Why use a WEST SYSTEM specialty epoxy? I will cover the important characteristics of each of our three specialty epoxies. After reading this short article, you may see a use for one of these products in your future. Continue reading →
Looking for an entry-level composite project? One that needs a minimum amount of materials and construction space, costs less than a boat, but still lets you travel on water? If you live in snow country, why not build a pair of composite snowshoes?
These snowshoes are made from a rigid foam core between two layers of carbon-fiber cloth, edged with 1″ Kevlar tape. A carbon-fiber wrapped wood spar runs across each snowshoe under the ball of your foot. This provides a solid mounting point for a couple of stainless steel eye-bolts to attach a simple toe-and-heel strap for a binding. Fiberglass tape reinforces the top and bottom edges, and the upper surface of the snowshoes where your winter boots contact them.
Meade Gougeon was excited in 2008. “I’m using Six10 for everything!” he said. He was working on his sailing canoe in Florida. In every phone conversation we had, he seemed to find a new use for Six10, “… even for composite layups because of its ‘shear thinning’,” a phrase new to me.
In May of 2018, a perfect application came along for Six10—the teak gunwales capping the plywood endgrain on my prototype Clam Girl.
Here is an inside snapshot of how the composites materials world is growing at my alma mater, Winona State University. Located in Winona, Minnesota, this university has the only accredited four-year undergraduate program for composite materials engineering in the US. Through this program, students learn the fundamentals of engineering while investigating different materials. This program challenges students both academically and creatively. Students are encouraged to ask questions and strive for a deeper understanding of why things are done the way they are done. From this, they can explore how things can be improved.
I am a designer/woodworker based in Yorkshire, England. I love using pieces of wood with interesting character. While a lot of people will avoid knotty, cracked and highly figured pieces because they can be difficult to work with, I embrace these imperfections and make them into a feature. However, it’s important to stabilize some of those features.
Embedding Aluminum Honeycomb into Epoxy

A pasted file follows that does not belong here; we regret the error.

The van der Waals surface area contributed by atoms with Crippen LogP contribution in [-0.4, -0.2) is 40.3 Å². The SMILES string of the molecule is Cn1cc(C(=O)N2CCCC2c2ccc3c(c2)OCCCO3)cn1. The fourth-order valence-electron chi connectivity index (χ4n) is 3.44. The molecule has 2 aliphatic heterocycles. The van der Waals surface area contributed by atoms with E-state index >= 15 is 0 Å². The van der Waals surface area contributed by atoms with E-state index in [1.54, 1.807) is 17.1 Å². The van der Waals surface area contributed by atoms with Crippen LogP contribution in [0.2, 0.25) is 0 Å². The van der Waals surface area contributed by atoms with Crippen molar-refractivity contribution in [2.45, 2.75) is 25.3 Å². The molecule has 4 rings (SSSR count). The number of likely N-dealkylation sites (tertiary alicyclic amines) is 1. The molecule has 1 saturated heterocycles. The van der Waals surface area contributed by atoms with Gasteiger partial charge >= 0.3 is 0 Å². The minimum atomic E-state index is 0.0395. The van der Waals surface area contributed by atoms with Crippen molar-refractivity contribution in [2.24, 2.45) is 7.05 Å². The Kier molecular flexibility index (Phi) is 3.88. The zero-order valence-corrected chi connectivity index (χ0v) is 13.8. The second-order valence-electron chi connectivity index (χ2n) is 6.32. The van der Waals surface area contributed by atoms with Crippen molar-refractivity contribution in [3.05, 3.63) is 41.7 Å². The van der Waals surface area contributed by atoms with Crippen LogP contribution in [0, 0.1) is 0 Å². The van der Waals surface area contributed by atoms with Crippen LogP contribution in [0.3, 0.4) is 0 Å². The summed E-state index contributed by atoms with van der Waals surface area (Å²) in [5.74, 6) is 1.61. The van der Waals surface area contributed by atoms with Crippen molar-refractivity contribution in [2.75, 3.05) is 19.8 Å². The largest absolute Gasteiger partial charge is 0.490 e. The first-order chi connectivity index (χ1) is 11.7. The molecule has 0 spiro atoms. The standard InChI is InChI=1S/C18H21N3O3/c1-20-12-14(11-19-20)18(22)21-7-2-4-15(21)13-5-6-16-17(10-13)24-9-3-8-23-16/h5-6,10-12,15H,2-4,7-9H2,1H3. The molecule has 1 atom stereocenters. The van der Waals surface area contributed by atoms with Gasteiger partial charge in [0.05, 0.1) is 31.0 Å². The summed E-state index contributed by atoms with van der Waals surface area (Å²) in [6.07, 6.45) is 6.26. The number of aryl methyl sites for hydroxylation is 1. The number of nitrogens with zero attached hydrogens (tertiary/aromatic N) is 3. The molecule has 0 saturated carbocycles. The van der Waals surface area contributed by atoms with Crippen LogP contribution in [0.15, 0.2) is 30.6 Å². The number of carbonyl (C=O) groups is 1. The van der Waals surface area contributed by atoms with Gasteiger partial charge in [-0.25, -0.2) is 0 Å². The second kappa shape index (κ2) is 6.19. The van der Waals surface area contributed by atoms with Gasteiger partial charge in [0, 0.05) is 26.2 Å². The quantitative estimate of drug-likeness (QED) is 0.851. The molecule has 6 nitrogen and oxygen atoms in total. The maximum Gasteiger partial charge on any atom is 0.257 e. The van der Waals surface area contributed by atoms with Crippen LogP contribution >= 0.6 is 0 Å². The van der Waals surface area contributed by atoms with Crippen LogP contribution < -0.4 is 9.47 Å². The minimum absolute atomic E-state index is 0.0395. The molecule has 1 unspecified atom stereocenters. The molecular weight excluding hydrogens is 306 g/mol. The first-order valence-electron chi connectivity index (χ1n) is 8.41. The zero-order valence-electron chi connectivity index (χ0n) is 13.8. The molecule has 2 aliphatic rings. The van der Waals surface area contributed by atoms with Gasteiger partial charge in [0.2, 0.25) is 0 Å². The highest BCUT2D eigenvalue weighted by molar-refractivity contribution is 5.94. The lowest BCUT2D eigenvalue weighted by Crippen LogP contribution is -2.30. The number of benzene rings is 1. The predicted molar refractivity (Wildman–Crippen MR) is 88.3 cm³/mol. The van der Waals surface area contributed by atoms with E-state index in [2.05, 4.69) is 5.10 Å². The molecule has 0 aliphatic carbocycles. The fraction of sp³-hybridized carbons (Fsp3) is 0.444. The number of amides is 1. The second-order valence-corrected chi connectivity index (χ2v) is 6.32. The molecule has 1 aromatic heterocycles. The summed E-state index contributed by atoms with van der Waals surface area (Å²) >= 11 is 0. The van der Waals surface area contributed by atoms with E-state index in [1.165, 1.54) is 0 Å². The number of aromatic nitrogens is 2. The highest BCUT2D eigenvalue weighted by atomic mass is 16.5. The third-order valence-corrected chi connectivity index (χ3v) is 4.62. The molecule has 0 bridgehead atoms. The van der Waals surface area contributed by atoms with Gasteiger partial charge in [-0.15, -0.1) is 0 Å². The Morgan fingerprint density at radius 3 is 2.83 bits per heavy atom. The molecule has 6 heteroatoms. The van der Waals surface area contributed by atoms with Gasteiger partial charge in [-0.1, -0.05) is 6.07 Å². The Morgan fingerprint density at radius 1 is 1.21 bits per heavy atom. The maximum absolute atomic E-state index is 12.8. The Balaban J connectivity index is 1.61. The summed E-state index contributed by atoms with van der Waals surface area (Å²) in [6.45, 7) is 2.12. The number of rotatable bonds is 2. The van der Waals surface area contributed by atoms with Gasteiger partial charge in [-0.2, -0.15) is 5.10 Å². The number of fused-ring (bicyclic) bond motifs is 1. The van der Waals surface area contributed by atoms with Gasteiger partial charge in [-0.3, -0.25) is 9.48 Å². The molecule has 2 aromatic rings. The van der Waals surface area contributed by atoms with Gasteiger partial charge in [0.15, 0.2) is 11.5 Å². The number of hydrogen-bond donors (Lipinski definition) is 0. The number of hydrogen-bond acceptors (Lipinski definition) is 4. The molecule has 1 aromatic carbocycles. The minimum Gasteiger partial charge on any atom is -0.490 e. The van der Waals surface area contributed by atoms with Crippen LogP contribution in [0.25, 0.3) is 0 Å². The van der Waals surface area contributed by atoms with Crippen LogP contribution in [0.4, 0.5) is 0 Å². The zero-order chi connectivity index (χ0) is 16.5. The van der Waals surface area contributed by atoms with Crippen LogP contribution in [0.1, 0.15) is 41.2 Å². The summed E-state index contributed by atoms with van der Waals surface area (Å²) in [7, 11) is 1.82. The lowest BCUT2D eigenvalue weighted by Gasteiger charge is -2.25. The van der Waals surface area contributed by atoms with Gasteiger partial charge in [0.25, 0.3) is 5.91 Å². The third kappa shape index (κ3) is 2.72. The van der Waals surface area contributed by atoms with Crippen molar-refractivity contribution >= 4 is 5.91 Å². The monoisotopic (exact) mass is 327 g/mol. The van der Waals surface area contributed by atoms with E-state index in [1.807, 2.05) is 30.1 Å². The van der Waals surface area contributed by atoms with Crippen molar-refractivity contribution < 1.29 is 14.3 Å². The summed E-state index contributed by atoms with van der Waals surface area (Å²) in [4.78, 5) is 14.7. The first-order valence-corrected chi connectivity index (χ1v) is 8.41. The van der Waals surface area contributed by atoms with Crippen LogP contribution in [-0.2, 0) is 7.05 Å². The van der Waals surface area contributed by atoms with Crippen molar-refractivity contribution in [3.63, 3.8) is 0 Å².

I started getting ideas about embedding high-performance aluminum honeycomb into epoxy to make more of a feature of the larger holes in timber that often need to be filled. Aluminum honeycomb is the same product that is supplied to the world’s top composites engineering, aerospace, and motorsport manufacturers.
The Klondike Derby is an annual winter camping trip held in our district (and many others across the country) for Scouts to hone their scouting skills in a winter environment. During the weekend event, Scout patrols go from station to station around our local Scout Camp, facing challenges that require them to demonstrate their skills in making a fire, navigating with a map and compass, cooking, knot-tying, and applying first aid. The Scouts must bring all their gear with them as they trek from station to station, including ropes, stoves, kindling, and hiking staves. Hence, each patrol is required to have a sled for their gear which they, as a patrol, must haul. The sled must be strong and stiff to hold the patrol gear, yet lightweight because at the end of the weekend there is a race between patrols, and the fastest sled wins.
This cherry basin is a project I did for a bathroom in our home. I turned the 17.25-inch wide basin from black cherry. The top of the cabinet is cherry as well, with a natural edge. I applied three coats of 105 Resin/207 Special Clear Hardener epoxy to each, sanding the cured epoxy between coats. The final finish was three coats of polyurethane.
I built this 1929-design Pietenpol Air Camper in my single-car garage, with the final assembly at Pickens County Airport, LQK, South Carolina. Construction over a 6-year period used about two gallons of WEST SYSTEM Epoxy. I “hammer tested” scrap wood joints after each mix had cured—wood always split, never the epoxy joint.
Some years ago I had the curious idea of cutting a dried black walnut in half on a band saw. That first look at the exposed insides of the nut grabbed me as very unusual, even surreal and not at all what I expected. I decided to seal the cut surfaces in epoxy which made them look even more unusual. I’ve made many since and love to see the reaction from people looking at them for the first time. I’ve been told they look like brain scans, polished geodes, and ink blots. Continue reading →